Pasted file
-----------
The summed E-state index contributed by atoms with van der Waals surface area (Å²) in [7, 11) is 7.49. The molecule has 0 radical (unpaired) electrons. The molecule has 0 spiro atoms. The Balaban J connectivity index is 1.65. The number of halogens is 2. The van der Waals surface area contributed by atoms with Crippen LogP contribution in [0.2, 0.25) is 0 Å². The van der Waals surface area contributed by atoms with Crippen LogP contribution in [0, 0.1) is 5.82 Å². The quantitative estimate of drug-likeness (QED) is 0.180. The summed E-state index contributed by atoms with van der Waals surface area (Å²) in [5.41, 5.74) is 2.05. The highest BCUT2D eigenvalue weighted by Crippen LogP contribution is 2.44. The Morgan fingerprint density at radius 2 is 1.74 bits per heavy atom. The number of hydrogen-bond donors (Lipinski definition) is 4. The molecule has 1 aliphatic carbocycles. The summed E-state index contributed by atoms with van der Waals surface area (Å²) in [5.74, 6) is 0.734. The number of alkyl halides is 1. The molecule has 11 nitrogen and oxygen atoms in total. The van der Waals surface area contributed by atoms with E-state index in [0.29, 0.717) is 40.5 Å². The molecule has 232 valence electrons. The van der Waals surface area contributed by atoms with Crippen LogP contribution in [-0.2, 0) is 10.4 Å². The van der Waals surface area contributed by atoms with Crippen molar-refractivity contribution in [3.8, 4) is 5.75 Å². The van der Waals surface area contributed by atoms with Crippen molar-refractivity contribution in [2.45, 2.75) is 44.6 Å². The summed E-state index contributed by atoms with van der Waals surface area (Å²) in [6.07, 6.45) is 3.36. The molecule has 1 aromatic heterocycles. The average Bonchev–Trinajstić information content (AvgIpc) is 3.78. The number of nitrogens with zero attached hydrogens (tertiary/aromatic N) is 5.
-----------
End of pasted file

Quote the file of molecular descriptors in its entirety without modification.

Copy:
The summed E-state index contributed by atoms with van der Waals surface area (Å²) in [7, 11) is 7.49. The molecule has 0 radical (unpaired) electrons. The molecule has 0 spiro atoms. The Balaban J connectivity index is 1.65. The number of halogens is 2. The van der Waals surface area contributed by atoms with Crippen LogP contribution in [0.2, 0.25) is 0 Å². The van der Waals surface area contributed by atoms with Crippen LogP contribution in [0, 0.1) is 5.82 Å². The quantitative estimate of drug-likeness (QED) is 0.180. The summed E-state index contributed by atoms with van der Waals surface area (Å²) in [5.41, 5.74) is 2.05. The highest BCUT2D eigenvalue weighted by Crippen LogP contribution is 2.44. The Morgan fingerprint density at radius 2 is 1.74 bits per heavy atom. The number of hydrogen-bond donors (Lipinski definition) is 4. The molecule has 1 aliphatic carbocycles. The summed E-state index contributed by atoms with van der Waals surface area (Å²) in [5.74, 6) is 0.734. The number of alkyl halides is 1. The molecule has 11 nitrogen and oxygen atoms in total. The van der Waals surface area contributed by atoms with E-state index in [0.29, 0.717) is 40.5 Å². The molecule has 232 valence electrons. The van der Waals surface area contributed by atoms with Crippen LogP contribution in [-0.2, 0) is 10.4 Å². The van der Waals surface area contributed by atoms with Crippen molar-refractivity contribution in [3.8, 4) is 5.75 Å². The van der Waals surface area contributed by atoms with Crippen molar-refractivity contribution in [2.45, 2.75) is 44.6 Å². The summed E-state index contributed by atoms with van der Waals surface area (Å²) in [6.07, 6.45) is 3.36. The molecule has 1 aromatic heterocycles. The average Bonchev–Trinajstić information content (AvgIpc) is 3.78. The number of nitrogens with zero attached hydrogens (tertiary/aromatic N) is 5.